The Canadian fish harvesting fleet consists of approximately 20,100 vessels. Small and medium sized vessels make up a majority of the fleet.
|Small-Medium <45'||Large >45'||Total|
Most boats are owner-operated, while the crew number varies depending on equipment and type of catch; small and medium sized vessels have approximately three people aboard. Small and medium sized vessels, most often made of fibreglass, wood or aluminum, make up the majority of the fleet while vessels 100 feet long or more are made of steel and are relatively few in number. Most of these vessels are controlled by larger corporate-owned enterprises.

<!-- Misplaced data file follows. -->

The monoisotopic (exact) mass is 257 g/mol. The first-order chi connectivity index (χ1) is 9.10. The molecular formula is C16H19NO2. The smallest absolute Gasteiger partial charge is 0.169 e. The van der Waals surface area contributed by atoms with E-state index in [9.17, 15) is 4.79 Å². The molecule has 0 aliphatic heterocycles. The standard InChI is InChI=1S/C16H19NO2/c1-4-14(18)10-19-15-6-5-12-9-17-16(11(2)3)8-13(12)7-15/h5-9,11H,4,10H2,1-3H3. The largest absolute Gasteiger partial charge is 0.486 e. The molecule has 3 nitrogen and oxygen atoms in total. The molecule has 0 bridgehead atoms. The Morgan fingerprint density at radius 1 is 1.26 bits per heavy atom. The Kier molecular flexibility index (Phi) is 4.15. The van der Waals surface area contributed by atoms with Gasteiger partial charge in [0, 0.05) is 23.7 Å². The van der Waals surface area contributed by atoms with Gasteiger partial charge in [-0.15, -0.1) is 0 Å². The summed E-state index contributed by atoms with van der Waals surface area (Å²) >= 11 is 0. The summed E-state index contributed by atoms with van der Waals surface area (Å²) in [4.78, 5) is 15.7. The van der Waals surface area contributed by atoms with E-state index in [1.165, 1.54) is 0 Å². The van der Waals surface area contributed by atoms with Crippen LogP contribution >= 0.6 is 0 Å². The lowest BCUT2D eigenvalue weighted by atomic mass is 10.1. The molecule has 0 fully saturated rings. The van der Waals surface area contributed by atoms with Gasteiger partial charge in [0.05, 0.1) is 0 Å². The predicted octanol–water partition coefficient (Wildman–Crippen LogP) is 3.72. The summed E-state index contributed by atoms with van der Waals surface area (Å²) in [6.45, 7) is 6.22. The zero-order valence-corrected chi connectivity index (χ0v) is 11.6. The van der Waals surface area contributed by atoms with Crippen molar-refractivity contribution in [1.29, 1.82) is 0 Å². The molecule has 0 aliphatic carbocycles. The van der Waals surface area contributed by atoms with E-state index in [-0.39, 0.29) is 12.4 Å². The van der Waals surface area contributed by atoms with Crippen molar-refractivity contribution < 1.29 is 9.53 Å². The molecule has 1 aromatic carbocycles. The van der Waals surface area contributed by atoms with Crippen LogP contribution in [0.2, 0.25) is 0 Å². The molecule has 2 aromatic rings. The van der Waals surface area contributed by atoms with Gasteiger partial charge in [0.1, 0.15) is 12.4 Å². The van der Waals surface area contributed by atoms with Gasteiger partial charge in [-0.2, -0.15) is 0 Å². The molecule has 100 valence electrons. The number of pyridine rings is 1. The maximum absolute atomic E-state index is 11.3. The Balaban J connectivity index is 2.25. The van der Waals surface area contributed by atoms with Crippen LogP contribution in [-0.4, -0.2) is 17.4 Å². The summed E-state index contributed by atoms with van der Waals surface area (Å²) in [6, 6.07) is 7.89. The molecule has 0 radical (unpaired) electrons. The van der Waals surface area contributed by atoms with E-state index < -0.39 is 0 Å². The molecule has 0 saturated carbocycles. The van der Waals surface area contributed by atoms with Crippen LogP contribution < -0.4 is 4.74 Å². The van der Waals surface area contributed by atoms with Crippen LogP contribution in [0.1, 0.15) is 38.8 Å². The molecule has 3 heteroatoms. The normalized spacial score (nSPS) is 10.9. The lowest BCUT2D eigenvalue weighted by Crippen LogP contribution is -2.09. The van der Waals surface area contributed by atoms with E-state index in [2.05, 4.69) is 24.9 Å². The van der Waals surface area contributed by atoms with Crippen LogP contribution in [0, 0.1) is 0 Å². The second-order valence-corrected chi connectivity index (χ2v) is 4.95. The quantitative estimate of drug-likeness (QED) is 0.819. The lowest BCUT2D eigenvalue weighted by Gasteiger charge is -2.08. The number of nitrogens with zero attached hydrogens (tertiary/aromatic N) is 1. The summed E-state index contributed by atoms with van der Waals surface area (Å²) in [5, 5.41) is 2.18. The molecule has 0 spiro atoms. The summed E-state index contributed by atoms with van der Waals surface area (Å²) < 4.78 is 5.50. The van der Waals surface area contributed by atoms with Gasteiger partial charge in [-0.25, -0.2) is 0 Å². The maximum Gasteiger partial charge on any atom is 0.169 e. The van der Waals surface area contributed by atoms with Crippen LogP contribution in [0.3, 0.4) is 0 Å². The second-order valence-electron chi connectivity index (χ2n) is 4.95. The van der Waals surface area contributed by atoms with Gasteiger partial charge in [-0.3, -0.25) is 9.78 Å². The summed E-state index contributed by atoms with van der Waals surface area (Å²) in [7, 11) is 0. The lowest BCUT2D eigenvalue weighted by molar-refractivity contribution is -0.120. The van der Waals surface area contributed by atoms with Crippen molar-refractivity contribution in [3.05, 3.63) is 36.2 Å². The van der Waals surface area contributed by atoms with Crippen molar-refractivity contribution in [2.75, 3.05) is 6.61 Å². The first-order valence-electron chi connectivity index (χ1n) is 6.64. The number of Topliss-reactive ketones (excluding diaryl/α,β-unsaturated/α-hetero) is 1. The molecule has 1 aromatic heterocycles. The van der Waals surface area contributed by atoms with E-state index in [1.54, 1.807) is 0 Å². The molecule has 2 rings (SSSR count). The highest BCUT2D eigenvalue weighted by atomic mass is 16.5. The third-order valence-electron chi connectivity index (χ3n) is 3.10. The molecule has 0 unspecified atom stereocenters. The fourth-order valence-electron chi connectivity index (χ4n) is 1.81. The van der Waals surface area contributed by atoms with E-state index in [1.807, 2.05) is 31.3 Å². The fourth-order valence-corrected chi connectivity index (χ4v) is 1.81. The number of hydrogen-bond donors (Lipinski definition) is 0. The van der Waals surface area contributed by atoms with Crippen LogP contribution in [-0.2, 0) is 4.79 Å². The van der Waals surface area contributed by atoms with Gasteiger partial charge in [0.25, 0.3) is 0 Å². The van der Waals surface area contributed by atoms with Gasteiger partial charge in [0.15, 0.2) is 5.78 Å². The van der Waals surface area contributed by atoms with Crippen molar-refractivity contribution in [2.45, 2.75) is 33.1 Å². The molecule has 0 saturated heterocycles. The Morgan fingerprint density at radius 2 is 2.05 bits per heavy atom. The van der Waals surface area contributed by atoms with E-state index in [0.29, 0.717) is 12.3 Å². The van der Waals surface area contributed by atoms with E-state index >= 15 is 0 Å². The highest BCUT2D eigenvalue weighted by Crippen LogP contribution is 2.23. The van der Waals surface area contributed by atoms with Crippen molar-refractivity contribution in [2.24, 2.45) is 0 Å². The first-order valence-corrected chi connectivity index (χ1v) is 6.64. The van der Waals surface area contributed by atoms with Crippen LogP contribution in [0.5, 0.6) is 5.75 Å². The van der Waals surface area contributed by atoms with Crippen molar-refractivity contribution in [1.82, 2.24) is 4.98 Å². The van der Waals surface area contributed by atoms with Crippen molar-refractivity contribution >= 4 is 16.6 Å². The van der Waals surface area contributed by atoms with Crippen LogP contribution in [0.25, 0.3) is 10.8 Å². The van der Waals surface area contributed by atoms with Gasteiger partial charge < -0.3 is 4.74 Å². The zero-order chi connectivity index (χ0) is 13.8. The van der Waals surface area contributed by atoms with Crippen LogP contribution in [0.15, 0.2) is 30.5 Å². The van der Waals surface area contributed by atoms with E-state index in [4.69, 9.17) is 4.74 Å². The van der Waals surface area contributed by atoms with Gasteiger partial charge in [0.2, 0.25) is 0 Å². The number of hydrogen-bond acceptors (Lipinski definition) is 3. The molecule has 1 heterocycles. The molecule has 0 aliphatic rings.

Gear types vary widely. Some rest in the water to catch fish in a “passive” fashion, others are towed to catch them in a “mobile” fashion. Popular gear types include:
- Hook and line, including hand-lines and jiggers, longlines with baited hooks, and hooks towed through the water in trolling;
- Nets, including gillnets, trawls, and seines;
- Traps, such as the well-known lobster trap.
Commercial fishing trips can last anywhere from a single day to weeks, depending on the area and species being fished. On the Atlantic coast for example, vessels may spend long stretches on the offshore Grand Banks or the northern waters of Baffin Bay. Even when fishing closer to shore, vessels may leave home port for long periods, as when salmon trollers range the coast of British Columbia.